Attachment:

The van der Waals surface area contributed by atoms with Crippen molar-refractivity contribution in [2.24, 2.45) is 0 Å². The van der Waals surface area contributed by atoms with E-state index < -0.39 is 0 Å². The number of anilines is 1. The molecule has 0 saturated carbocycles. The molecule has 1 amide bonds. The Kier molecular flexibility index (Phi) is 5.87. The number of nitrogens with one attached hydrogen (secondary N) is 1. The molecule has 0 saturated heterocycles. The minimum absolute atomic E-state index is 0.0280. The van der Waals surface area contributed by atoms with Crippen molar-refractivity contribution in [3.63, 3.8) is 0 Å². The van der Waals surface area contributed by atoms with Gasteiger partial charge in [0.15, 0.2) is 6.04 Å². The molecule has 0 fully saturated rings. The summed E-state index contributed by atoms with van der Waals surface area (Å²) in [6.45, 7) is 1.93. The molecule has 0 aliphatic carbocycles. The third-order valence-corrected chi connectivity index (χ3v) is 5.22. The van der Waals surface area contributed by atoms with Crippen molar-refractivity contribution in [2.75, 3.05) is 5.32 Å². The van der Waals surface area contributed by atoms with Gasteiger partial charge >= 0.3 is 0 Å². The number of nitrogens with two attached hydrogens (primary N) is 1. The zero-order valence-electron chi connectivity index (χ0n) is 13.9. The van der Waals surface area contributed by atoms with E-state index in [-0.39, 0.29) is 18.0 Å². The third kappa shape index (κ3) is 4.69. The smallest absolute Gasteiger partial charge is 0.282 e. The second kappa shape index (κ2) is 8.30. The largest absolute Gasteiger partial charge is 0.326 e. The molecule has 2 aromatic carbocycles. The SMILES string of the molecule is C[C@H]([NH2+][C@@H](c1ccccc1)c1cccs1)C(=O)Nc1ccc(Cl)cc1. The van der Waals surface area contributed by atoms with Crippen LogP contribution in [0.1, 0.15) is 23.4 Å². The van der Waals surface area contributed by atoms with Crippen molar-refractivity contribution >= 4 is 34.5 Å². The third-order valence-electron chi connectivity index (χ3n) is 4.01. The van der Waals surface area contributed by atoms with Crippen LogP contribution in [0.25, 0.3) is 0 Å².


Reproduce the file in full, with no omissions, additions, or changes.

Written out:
The van der Waals surface area contributed by atoms with Crippen molar-refractivity contribution in [2.24, 2.45) is 0 Å². The van der Waals surface area contributed by atoms with E-state index < -0.39 is 0 Å². The number of anilines is 1. The molecule has 0 saturated carbocycles. The molecule has 1 amide bonds. The Kier molecular flexibility index (Phi) is 5.87. The number of nitrogens with one attached hydrogen (secondary N) is 1. The molecule has 0 saturated heterocycles. The minimum absolute atomic E-state index is 0.0280. The van der Waals surface area contributed by atoms with Crippen molar-refractivity contribution in [3.63, 3.8) is 0 Å². The van der Waals surface area contributed by atoms with Gasteiger partial charge in [0.15, 0.2) is 6.04 Å². The molecule has 0 fully saturated rings. The summed E-state index contributed by atoms with van der Waals surface area (Å²) in [6.45, 7) is 1.93. The molecule has 0 aliphatic carbocycles. The third-order valence-corrected chi connectivity index (χ3v) is 5.22. The van der Waals surface area contributed by atoms with Crippen molar-refractivity contribution in [2.75, 3.05) is 5.32 Å². The van der Waals surface area contributed by atoms with Gasteiger partial charge >= 0.3 is 0 Å². The number of nitrogens with two attached hydrogens (primary N) is 1. The zero-order valence-electron chi connectivity index (χ0n) is 13.9. The van der Waals surface area contributed by atoms with E-state index in [-0.39, 0.29) is 18.0 Å². The third kappa shape index (κ3) is 4.69. The smallest absolute Gasteiger partial charge is 0.282 e. The second kappa shape index (κ2) is 8.30. The largest absolute Gasteiger partial charge is 0.326 e. The molecule has 2 aromatic carbocycles. The SMILES string of the molecule is C[C@H]([NH2+][C@@H](c1ccccc1)c1cccs1)C(=O)Nc1ccc(Cl)cc1. The van der Waals surface area contributed by atoms with Crippen LogP contribution in [0.1, 0.15) is 23.4 Å². The van der Waals surface area contributed by atoms with Crippen molar-refractivity contribution >= 4 is 34.5 Å². The third-order valence-electron chi connectivity index (χ3n) is 4.01. The van der Waals surface area contributed by atoms with Crippen LogP contribution in [0.25, 0.3) is 0 Å².